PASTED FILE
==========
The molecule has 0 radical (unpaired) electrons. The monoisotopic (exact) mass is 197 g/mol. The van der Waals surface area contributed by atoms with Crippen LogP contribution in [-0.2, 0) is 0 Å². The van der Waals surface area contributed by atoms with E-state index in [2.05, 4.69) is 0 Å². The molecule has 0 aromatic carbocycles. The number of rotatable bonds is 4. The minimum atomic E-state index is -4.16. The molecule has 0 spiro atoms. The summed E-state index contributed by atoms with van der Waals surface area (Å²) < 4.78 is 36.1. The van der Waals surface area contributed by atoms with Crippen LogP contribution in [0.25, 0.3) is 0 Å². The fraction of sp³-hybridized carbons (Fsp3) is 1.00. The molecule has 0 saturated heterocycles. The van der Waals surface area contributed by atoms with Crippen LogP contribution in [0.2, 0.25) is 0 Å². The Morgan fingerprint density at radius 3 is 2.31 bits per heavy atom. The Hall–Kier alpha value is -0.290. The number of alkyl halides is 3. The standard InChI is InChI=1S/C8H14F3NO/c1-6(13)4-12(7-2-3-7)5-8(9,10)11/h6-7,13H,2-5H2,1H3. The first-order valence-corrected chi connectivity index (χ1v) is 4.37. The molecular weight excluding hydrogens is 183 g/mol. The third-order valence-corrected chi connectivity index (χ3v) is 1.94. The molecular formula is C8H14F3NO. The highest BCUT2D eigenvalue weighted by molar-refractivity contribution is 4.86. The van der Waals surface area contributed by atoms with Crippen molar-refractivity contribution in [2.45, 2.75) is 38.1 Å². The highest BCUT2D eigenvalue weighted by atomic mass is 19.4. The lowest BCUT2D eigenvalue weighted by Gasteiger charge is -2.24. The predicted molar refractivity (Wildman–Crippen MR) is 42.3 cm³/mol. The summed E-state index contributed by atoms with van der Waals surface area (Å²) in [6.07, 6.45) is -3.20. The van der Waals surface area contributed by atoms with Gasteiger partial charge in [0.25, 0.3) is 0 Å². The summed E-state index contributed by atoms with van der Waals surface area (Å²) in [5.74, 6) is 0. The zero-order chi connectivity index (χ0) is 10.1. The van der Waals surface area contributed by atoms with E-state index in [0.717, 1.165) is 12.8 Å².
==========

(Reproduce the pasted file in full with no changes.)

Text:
The molecule has 0 radical (unpaired) electrons. The monoisotopic (exact) mass is 197 g/mol. The van der Waals surface area contributed by atoms with Crippen LogP contribution in [-0.2, 0) is 0 Å². The van der Waals surface area contributed by atoms with E-state index in [2.05, 4.69) is 0 Å². The molecule has 0 aromatic carbocycles. The number of rotatable bonds is 4. The minimum atomic E-state index is -4.16. The molecule has 0 spiro atoms. The summed E-state index contributed by atoms with van der Waals surface area (Å²) < 4.78 is 36.1. The van der Waals surface area contributed by atoms with Crippen LogP contribution in [0.25, 0.3) is 0 Å². The fraction of sp³-hybridized carbons (Fsp3) is 1.00. The molecule has 0 saturated heterocycles. The van der Waals surface area contributed by atoms with Crippen LogP contribution in [0.2, 0.25) is 0 Å². The Morgan fingerprint density at radius 3 is 2.31 bits per heavy atom. The Hall–Kier alpha value is -0.290. The number of alkyl halides is 3. The standard InChI is InChI=1S/C8H14F3NO/c1-6(13)4-12(7-2-3-7)5-8(9,10)11/h6-7,13H,2-5H2,1H3. The first-order valence-corrected chi connectivity index (χ1v) is 4.37. The molecular weight excluding hydrogens is 183 g/mol. The third-order valence-corrected chi connectivity index (χ3v) is 1.94. The molecular formula is C8H14F3NO. The highest BCUT2D eigenvalue weighted by molar-refractivity contribution is 4.86. The van der Waals surface area contributed by atoms with Crippen molar-refractivity contribution in [2.45, 2.75) is 38.1 Å². The highest BCUT2D eigenvalue weighted by atomic mass is 19.4. The lowest BCUT2D eigenvalue weighted by Gasteiger charge is -2.24. The predicted molar refractivity (Wildman–Crippen MR) is 42.3 cm³/mol. The summed E-state index contributed by atoms with van der Waals surface area (Å²) in [6.07, 6.45) is -3.20. The van der Waals surface area contributed by atoms with Gasteiger partial charge in [0.25, 0.3) is 0 Å². The summed E-state index contributed by atoms with van der Waals surface area (Å²) in [5.74, 6) is 0. The zero-order chi connectivity index (χ0) is 10.1. The van der Waals surface area contributed by atoms with E-state index in [0.717, 1.165) is 12.8 Å².